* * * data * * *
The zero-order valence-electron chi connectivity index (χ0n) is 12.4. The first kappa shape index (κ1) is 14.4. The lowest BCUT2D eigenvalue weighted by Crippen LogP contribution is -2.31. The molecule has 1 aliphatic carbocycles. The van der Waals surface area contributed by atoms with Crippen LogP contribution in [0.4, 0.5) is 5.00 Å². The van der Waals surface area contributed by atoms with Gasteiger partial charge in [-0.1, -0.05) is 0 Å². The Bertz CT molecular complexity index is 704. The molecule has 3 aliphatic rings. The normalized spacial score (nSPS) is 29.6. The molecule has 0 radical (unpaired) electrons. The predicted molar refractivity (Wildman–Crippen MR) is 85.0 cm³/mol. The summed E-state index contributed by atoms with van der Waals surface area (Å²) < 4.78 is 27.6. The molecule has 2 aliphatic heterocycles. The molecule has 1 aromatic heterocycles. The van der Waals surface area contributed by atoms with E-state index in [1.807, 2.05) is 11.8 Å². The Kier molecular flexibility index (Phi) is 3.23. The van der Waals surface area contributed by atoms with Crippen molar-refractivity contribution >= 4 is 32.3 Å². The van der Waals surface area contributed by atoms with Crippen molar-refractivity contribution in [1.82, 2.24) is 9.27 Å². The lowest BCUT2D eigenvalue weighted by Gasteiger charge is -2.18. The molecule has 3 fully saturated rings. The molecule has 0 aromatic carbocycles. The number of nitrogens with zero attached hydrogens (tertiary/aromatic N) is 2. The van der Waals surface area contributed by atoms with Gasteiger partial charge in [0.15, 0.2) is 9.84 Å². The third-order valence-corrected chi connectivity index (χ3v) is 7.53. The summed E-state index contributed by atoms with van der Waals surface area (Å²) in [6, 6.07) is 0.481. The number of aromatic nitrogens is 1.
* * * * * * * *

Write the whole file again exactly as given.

The zero-order valence-electron chi connectivity index (χ0n) is 12.4. The first kappa shape index (κ1) is 14.4. The lowest BCUT2D eigenvalue weighted by Crippen LogP contribution is -2.31. The molecule has 1 aliphatic carbocycles. The van der Waals surface area contributed by atoms with Crippen LogP contribution in [0.4, 0.5) is 5.00 Å². The van der Waals surface area contributed by atoms with Gasteiger partial charge in [-0.1, -0.05) is 0 Å². The Bertz CT molecular complexity index is 704. The molecule has 3 aliphatic rings. The normalized spacial score (nSPS) is 29.6. The molecule has 0 radical (unpaired) electrons. The predicted molar refractivity (Wildman–Crippen MR) is 85.0 cm³/mol. The summed E-state index contributed by atoms with van der Waals surface area (Å²) < 4.78 is 27.6. The molecule has 2 aliphatic heterocycles. The molecule has 1 aromatic heterocycles. The van der Waals surface area contributed by atoms with E-state index in [1.807, 2.05) is 11.8 Å². The Kier molecular flexibility index (Phi) is 3.23. The van der Waals surface area contributed by atoms with Crippen molar-refractivity contribution >= 4 is 32.3 Å². The van der Waals surface area contributed by atoms with Crippen molar-refractivity contribution in [1.82, 2.24) is 9.27 Å². The lowest BCUT2D eigenvalue weighted by Gasteiger charge is -2.18. The molecule has 3 fully saturated rings. The molecule has 0 aromatic carbocycles. The number of nitrogens with zero attached hydrogens (tertiary/aromatic N) is 2. The van der Waals surface area contributed by atoms with Gasteiger partial charge in [0.15, 0.2) is 9.84 Å². The third-order valence-corrected chi connectivity index (χ3v) is 7.53. The summed E-state index contributed by atoms with van der Waals surface area (Å²) in [6, 6.07) is 0.481. The number of aromatic nitrogens is 1.